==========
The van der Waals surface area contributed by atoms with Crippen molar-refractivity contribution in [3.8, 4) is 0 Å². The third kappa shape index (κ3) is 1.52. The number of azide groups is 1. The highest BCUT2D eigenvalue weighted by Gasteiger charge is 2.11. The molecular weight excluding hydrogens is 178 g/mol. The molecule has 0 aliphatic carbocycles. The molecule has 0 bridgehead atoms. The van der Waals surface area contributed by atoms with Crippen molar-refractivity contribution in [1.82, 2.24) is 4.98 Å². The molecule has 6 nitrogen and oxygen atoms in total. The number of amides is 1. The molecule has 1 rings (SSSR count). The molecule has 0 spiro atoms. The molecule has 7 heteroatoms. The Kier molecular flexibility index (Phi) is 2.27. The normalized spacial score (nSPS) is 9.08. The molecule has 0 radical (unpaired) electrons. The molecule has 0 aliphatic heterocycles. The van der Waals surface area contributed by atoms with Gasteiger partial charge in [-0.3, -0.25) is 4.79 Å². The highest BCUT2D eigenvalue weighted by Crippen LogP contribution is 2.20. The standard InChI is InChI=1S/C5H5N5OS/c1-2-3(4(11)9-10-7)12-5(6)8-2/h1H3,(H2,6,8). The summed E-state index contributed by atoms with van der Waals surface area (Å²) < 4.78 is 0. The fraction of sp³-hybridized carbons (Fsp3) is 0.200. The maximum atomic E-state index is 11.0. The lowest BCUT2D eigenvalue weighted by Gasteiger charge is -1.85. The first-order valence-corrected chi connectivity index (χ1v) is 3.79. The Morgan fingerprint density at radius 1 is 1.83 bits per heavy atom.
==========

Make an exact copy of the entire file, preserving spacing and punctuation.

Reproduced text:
The van der Waals surface area contributed by atoms with Crippen molar-refractivity contribution in [3.8, 4) is 0 Å². The third kappa shape index (κ3) is 1.52. The number of azide groups is 1. The highest BCUT2D eigenvalue weighted by Gasteiger charge is 2.11. The molecular weight excluding hydrogens is 178 g/mol. The molecule has 0 aliphatic carbocycles. The molecule has 0 bridgehead atoms. The van der Waals surface area contributed by atoms with Crippen molar-refractivity contribution in [1.82, 2.24) is 4.98 Å². The molecule has 6 nitrogen and oxygen atoms in total. The number of amides is 1. The molecule has 1 rings (SSSR count). The molecule has 0 spiro atoms. The molecule has 7 heteroatoms. The Kier molecular flexibility index (Phi) is 2.27. The normalized spacial score (nSPS) is 9.08. The molecule has 0 radical (unpaired) electrons. The molecule has 0 aliphatic heterocycles. The van der Waals surface area contributed by atoms with Gasteiger partial charge in [-0.3, -0.25) is 4.79 Å². The highest BCUT2D eigenvalue weighted by Crippen LogP contribution is 2.20. The standard InChI is InChI=1S/C5H5N5OS/c1-2-3(4(11)9-10-7)12-5(6)8-2/h1H3,(H2,6,8). The summed E-state index contributed by atoms with van der Waals surface area (Å²) < 4.78 is 0. The fraction of sp³-hybridized carbons (Fsp3) is 0.200. The maximum atomic E-state index is 11.0. The lowest BCUT2D eigenvalue weighted by Gasteiger charge is -1.85. The first-order valence-corrected chi connectivity index (χ1v) is 3.79. The Morgan fingerprint density at radius 1 is 1.83 bits per heavy atom.